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The Best (And Worst) Rear Rack Options Available for the Yamaha TW200

The Best (And Worst) Rear Rack Options Available for the Yamaha TW200

One of the most popular topics in the Tdub community is which cargo rack to go with. There are a ton of options. I would say that there it really depends on what your needs are. And while that is sort of true, there are much better options than others. I personally learned first hand what rear luggage rack setup is the most ideal, so hopefully you can learn from my experience. 

1. The DIY

When I bought my 2018 TW200, the previous owner had kept the bike mostly stock. The biggest "modification" he had made was a home made DIY rear cargo rack. To say it was rough would be an understatement. In essence it was 1" square tubing welded to form an oversized frame. It was rusty and had sharp edges but it stuck out far enough to actually keep my leg from getting pinned when I dumped the bike while learning. Needless to say one of my top priorities was to upgrade my rear rack setup.


  • If you have the tools and materials on hand this is probably the most cost effective option.
  • It is also the most customizable. 
  • That's about it. 


  • Takes a lot of time and skill, even for a subpar-looking result.
  • Requires a lot of tools (welder, grinder, metal bender, etc...)
  • Every DIY rack I have seen on a Tdub has looked pretty ugly and not very straight. 

2. The eBay Generic, and Other Compact Racks.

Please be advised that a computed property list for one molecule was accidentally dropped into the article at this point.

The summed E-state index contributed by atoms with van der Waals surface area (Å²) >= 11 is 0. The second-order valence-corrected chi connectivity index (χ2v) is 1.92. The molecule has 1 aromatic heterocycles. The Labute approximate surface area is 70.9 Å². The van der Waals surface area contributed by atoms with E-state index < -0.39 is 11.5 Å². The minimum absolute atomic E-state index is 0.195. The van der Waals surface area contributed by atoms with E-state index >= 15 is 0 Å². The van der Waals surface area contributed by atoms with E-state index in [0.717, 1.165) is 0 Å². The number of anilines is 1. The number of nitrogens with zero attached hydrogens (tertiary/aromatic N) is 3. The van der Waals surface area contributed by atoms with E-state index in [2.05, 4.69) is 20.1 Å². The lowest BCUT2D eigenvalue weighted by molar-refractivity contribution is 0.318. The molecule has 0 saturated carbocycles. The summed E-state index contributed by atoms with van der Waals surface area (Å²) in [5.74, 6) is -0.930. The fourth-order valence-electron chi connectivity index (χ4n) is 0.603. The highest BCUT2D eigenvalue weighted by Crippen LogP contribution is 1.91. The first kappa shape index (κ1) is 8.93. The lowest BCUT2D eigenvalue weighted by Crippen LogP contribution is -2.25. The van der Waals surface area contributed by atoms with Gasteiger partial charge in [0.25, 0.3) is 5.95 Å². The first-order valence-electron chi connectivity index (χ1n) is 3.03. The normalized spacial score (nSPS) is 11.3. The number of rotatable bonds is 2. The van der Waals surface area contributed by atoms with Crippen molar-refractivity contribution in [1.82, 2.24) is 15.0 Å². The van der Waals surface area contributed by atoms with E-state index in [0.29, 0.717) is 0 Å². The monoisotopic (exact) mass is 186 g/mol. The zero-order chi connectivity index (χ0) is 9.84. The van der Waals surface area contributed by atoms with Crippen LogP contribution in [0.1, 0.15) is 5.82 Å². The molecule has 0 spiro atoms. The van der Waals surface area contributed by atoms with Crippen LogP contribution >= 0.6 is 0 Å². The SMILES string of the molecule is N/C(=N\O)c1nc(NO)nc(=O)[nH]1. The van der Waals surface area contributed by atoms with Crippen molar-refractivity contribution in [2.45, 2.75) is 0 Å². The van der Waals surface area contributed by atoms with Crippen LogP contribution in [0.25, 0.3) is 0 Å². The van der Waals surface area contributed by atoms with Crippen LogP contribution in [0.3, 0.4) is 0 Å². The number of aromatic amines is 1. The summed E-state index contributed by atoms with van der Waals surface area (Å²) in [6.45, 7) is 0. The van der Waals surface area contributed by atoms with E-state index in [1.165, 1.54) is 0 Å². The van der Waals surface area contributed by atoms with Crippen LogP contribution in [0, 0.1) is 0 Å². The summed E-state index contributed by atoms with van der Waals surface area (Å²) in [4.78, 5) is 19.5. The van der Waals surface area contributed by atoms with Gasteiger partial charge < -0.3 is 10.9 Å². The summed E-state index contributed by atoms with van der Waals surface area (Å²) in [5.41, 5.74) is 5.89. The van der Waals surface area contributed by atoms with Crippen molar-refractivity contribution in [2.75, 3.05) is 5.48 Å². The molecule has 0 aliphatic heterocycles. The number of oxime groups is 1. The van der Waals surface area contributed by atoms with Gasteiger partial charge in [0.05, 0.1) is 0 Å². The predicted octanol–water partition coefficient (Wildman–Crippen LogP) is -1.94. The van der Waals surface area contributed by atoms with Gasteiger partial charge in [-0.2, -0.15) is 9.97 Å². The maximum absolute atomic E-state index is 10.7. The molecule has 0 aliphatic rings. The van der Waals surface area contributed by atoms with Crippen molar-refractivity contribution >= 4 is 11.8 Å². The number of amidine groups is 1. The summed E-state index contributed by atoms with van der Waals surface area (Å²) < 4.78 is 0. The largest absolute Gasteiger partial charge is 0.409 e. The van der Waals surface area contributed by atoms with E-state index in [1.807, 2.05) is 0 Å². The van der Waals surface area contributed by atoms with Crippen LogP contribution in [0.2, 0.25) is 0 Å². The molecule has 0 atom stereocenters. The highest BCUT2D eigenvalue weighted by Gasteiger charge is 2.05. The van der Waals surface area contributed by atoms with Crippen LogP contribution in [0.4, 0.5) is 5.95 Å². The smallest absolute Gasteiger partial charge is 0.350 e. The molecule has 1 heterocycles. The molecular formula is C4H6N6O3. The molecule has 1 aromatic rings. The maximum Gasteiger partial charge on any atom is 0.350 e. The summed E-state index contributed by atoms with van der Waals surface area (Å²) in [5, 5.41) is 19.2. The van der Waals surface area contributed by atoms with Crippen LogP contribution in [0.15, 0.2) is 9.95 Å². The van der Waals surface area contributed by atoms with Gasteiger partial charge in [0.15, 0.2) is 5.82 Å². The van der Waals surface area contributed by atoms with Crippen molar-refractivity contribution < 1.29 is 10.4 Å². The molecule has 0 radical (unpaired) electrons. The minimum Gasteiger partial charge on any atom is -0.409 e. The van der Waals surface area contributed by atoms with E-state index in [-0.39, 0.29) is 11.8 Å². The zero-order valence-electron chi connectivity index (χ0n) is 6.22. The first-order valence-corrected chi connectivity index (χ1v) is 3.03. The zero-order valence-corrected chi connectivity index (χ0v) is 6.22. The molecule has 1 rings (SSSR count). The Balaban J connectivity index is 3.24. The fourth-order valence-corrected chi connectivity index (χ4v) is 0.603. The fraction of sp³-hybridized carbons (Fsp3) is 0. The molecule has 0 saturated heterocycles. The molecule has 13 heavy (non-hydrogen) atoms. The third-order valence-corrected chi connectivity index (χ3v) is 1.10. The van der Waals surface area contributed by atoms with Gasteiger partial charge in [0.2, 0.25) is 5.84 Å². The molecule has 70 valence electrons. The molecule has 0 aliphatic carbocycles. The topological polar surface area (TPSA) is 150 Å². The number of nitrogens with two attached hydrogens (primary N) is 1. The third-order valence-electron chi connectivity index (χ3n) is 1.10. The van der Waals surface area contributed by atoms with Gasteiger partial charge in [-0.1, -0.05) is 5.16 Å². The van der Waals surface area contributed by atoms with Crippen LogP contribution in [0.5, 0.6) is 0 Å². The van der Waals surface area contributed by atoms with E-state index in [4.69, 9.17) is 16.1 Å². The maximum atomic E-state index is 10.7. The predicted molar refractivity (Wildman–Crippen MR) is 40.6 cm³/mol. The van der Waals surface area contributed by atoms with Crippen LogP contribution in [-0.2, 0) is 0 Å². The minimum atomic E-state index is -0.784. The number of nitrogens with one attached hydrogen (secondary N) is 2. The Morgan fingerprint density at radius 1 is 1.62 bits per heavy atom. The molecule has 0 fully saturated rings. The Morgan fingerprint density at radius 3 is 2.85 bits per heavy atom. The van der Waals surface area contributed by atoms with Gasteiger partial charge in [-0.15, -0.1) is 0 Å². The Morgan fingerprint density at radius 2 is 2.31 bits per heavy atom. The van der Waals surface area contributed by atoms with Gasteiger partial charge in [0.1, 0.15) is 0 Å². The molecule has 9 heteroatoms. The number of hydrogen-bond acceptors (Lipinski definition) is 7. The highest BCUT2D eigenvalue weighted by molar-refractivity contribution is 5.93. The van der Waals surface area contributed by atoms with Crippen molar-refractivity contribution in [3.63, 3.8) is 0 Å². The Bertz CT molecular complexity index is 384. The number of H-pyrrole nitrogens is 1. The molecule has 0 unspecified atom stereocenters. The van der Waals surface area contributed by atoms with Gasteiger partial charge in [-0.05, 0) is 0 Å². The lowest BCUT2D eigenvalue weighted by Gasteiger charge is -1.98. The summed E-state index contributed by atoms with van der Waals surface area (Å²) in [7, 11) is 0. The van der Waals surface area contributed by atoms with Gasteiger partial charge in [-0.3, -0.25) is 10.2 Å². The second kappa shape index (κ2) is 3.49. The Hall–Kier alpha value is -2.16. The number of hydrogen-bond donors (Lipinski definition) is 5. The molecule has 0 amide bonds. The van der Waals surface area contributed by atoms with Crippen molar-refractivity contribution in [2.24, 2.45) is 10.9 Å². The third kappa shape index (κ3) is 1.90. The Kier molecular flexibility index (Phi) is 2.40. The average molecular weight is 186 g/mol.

The second rear rack I installed I ordered new from eBay. I don't recall how much it cost but it was probably in the $80-$100 range. It looked really nice. It was compact and was a welcomed face-lift compared to the homemade rack from the previous owner. I used this for about 3 years. So overall I can't say it is a terrible option, but, if you plan on doing anything more than city and calm dirt road riding, I would strongly suggest avoiding this style of rack. Here's why: Any rack which mounts on the rear subframe is now limiting it's load capacity. This includes any rack which utilizes the rear turn signal mounting points, and all racks which only mount as far forward as the back of the seat. You will notice there is (or at least was) a sticker on your TW200 which states the rear cargo capacity is 7lbs. That is nothing! You may think that is a bit of an exaggeration, but it really isn't. Over time of carrying a box with basic trail tools, water, spare fuel, and some other occasional cargo, my sub frame cracked, and then snapped in half. The rear subframe is just thin steel tube and lacks the support for carrying any real amount of cargo. I was able to use my welder to get things more or less restored to original condition, but the whole time I was kicking myself for allowing my cheap budget to compromise the value of a pretty new bike. Any potential buyer would now be able to quickly identify that some damage had been sustained. Luckily for me I have no intention of selling my bike, but you get the point. Lastly I found that sandwiching the mounting brackets between the subframe and the rear signal  lights caused issues with the lights not being able to fully mount. This caused me to go through a couple of turn signals when they vibrated lose and disappeared somewhere on the trail.